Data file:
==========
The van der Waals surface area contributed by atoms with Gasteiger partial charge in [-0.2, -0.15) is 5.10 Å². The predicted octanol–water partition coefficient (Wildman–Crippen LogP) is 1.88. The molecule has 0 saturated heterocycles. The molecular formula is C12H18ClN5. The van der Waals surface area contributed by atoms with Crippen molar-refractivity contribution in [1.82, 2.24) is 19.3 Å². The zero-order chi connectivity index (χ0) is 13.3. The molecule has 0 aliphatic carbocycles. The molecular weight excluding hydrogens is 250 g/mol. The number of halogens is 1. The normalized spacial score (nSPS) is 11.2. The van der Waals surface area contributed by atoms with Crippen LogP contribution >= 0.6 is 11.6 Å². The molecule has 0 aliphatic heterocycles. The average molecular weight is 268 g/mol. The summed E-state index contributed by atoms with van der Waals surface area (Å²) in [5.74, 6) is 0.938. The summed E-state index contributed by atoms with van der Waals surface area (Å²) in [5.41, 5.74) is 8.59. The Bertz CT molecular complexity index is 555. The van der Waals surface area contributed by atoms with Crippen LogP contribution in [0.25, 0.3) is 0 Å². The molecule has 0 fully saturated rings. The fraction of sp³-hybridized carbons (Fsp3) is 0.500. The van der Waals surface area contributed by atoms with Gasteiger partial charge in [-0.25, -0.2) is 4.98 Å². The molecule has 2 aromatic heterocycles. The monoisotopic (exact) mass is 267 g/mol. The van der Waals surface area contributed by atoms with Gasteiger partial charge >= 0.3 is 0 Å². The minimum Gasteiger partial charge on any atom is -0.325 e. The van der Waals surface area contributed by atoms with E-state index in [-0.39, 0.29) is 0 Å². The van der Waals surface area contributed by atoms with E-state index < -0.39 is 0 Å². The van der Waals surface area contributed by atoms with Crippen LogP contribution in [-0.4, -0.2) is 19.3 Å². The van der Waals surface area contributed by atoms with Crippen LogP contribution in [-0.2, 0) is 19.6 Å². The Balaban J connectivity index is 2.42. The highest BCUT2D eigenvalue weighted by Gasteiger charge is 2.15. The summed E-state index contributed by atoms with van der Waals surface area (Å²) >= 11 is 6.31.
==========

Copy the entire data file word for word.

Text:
The van der Waals surface area contributed by atoms with Gasteiger partial charge in [-0.2, -0.15) is 5.10 Å². The predicted octanol–water partition coefficient (Wildman–Crippen LogP) is 1.88. The molecule has 0 saturated heterocycles. The molecular formula is C12H18ClN5. The van der Waals surface area contributed by atoms with Crippen molar-refractivity contribution in [1.82, 2.24) is 19.3 Å². The zero-order chi connectivity index (χ0) is 13.3. The molecule has 0 aliphatic carbocycles. The molecular weight excluding hydrogens is 250 g/mol. The number of halogens is 1. The normalized spacial score (nSPS) is 11.2. The van der Waals surface area contributed by atoms with Crippen LogP contribution >= 0.6 is 11.6 Å². The molecule has 0 aliphatic heterocycles. The average molecular weight is 268 g/mol. The summed E-state index contributed by atoms with van der Waals surface area (Å²) in [5.74, 6) is 0.938. The summed E-state index contributed by atoms with van der Waals surface area (Å²) in [5.41, 5.74) is 8.59. The Bertz CT molecular complexity index is 555. The van der Waals surface area contributed by atoms with Crippen LogP contribution in [0.25, 0.3) is 0 Å². The molecule has 0 fully saturated rings. The fraction of sp³-hybridized carbons (Fsp3) is 0.500. The van der Waals surface area contributed by atoms with Gasteiger partial charge in [-0.25, -0.2) is 4.98 Å². The molecule has 2 aromatic heterocycles. The monoisotopic (exact) mass is 267 g/mol. The van der Waals surface area contributed by atoms with Gasteiger partial charge >= 0.3 is 0 Å². The minimum Gasteiger partial charge on any atom is -0.325 e. The van der Waals surface area contributed by atoms with E-state index in [-0.39, 0.29) is 0 Å². The van der Waals surface area contributed by atoms with E-state index < -0.39 is 0 Å². The van der Waals surface area contributed by atoms with Crippen LogP contribution in [-0.4, -0.2) is 19.3 Å². The van der Waals surface area contributed by atoms with Crippen LogP contribution in [-0.2, 0) is 19.6 Å². The Balaban J connectivity index is 2.42. The highest BCUT2D eigenvalue weighted by Gasteiger charge is 2.15. The summed E-state index contributed by atoms with van der Waals surface area (Å²) >= 11 is 6.31.